children ages 1-12 with bilateral grade III-V VUR were randomized
to medical vs. surgical management.1
were followed with imaging (IVP, VCUG, and DMSA) and renal functional
assessment (GFR) at baseline and at 4 years, with GFR measurements
at 10 years follow-up as well.
outcomes reported were mean percentage change in GFR at 4 years.
Secondary outcomes included somatic growth, blood pressure, recurrent
UTI, renal growth, and renal scarring.
GFR at enrollment was 72.4 mL/min and 71.7 mL/min for the medical
and surgical groups respectively. All patients enrolled
had some evidence of renal scarring at enrollment; approximately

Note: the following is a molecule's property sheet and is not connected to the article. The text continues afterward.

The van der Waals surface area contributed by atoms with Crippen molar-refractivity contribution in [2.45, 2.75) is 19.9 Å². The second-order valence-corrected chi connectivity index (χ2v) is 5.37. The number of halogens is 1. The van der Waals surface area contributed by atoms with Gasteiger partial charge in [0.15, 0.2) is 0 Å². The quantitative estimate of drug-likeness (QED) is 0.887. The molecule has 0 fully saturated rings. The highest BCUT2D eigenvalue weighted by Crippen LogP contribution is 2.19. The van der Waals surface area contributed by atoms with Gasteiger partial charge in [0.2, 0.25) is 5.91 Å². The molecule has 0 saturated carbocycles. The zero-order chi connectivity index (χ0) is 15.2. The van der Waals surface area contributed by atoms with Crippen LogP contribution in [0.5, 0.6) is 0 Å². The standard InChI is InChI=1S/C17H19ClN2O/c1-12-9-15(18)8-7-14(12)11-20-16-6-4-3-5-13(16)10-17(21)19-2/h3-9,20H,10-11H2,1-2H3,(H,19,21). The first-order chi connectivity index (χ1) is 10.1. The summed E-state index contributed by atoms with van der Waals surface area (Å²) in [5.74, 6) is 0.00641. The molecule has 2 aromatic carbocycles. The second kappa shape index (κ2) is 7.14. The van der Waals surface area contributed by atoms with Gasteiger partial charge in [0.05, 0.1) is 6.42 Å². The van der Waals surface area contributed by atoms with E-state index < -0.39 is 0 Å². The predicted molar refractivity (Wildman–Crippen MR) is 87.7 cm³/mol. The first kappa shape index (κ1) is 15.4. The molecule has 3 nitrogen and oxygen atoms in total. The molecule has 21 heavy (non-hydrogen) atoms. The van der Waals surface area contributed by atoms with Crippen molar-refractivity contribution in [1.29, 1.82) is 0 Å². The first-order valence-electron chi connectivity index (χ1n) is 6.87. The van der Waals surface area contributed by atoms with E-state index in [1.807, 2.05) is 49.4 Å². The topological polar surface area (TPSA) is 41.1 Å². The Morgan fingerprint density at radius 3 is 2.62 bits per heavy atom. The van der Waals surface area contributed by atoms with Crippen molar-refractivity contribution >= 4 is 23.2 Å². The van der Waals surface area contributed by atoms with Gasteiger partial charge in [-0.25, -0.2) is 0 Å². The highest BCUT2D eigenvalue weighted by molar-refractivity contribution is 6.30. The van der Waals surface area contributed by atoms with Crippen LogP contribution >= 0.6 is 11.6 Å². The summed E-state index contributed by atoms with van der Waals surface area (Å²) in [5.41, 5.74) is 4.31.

70% had more than mild scarring.
percentage change in GFR was -2.4% in the medical group and 4.7%
in the surgical group with a difference of 7.1% [95% CI (-6.4
risk for recurrent UTI was 1.69 [95% CI 0.74-3.86.]. RR for development
of ESRD was 0.88 [95% CI 0.14-5.73]. Both results were not significant.
authors state that in order for a 7% difference to be statistically
significant, 90 children in each group would have needed to be enrolled
to achieve a 90% power. Thus, this study was underpowered.
study selected only patients with severe bilateral reflux, and
in this group of patients, surgery was not shown to be more effective
than medical management.